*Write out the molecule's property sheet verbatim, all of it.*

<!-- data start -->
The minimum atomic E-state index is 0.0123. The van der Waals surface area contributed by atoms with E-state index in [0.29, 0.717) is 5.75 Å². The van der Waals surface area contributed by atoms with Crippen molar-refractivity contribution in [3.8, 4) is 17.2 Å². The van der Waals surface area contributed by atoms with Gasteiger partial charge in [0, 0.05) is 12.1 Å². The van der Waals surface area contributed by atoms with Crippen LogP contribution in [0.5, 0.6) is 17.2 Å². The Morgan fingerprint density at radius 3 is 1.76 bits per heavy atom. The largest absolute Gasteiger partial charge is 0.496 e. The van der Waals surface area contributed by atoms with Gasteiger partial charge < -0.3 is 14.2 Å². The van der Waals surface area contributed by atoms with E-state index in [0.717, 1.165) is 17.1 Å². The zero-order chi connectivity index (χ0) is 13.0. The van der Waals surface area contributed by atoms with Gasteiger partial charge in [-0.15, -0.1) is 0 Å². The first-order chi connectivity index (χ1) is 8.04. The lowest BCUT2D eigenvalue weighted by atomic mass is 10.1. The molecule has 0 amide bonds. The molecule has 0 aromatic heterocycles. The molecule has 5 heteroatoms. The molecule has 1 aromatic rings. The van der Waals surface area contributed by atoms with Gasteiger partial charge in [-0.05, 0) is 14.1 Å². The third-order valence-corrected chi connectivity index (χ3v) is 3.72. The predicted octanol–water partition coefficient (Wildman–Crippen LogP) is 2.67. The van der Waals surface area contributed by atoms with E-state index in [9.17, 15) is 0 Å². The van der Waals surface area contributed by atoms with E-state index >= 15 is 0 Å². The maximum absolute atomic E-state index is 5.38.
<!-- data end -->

The minimum atomic E-state index is 0.0123. The van der Waals surface area contributed by atoms with E-state index in [0.29, 0.717) is 5.75 Å². The van der Waals surface area contributed by atoms with Crippen molar-refractivity contribution in [3.8, 4) is 17.2 Å². The van der Waals surface area contributed by atoms with Gasteiger partial charge in [0, 0.05) is 12.1 Å². The van der Waals surface area contributed by atoms with Crippen LogP contribution in [0.5, 0.6) is 17.2 Å². The Morgan fingerprint density at radius 3 is 1.76 bits per heavy atom. The largest absolute Gasteiger partial charge is 0.496 e. The van der Waals surface area contributed by atoms with Gasteiger partial charge < -0.3 is 14.2 Å². The van der Waals surface area contributed by atoms with E-state index in [0.717, 1.165) is 17.1 Å². The zero-order chi connectivity index (χ0) is 13.0. The van der Waals surface area contributed by atoms with Gasteiger partial charge in [-0.15, -0.1) is 0 Å². The first-order chi connectivity index (χ1) is 8.04. The lowest BCUT2D eigenvalue weighted by atomic mass is 10.1. The molecule has 0 amide bonds. The molecule has 0 aromatic heterocycles. The molecule has 5 heteroatoms. The molecule has 1 aromatic rings. The van der Waals surface area contributed by atoms with Gasteiger partial charge in [-0.05, 0) is 14.1 Å². The third-order valence-corrected chi connectivity index (χ3v) is 3.72. The predicted octanol–water partition coefficient (Wildman–Crippen LogP) is 2.67. The van der Waals surface area contributed by atoms with E-state index in [9.17, 15) is 0 Å². The van der Waals surface area contributed by atoms with E-state index >= 15 is 0 Å². The maximum absolute atomic E-state index is 5.38.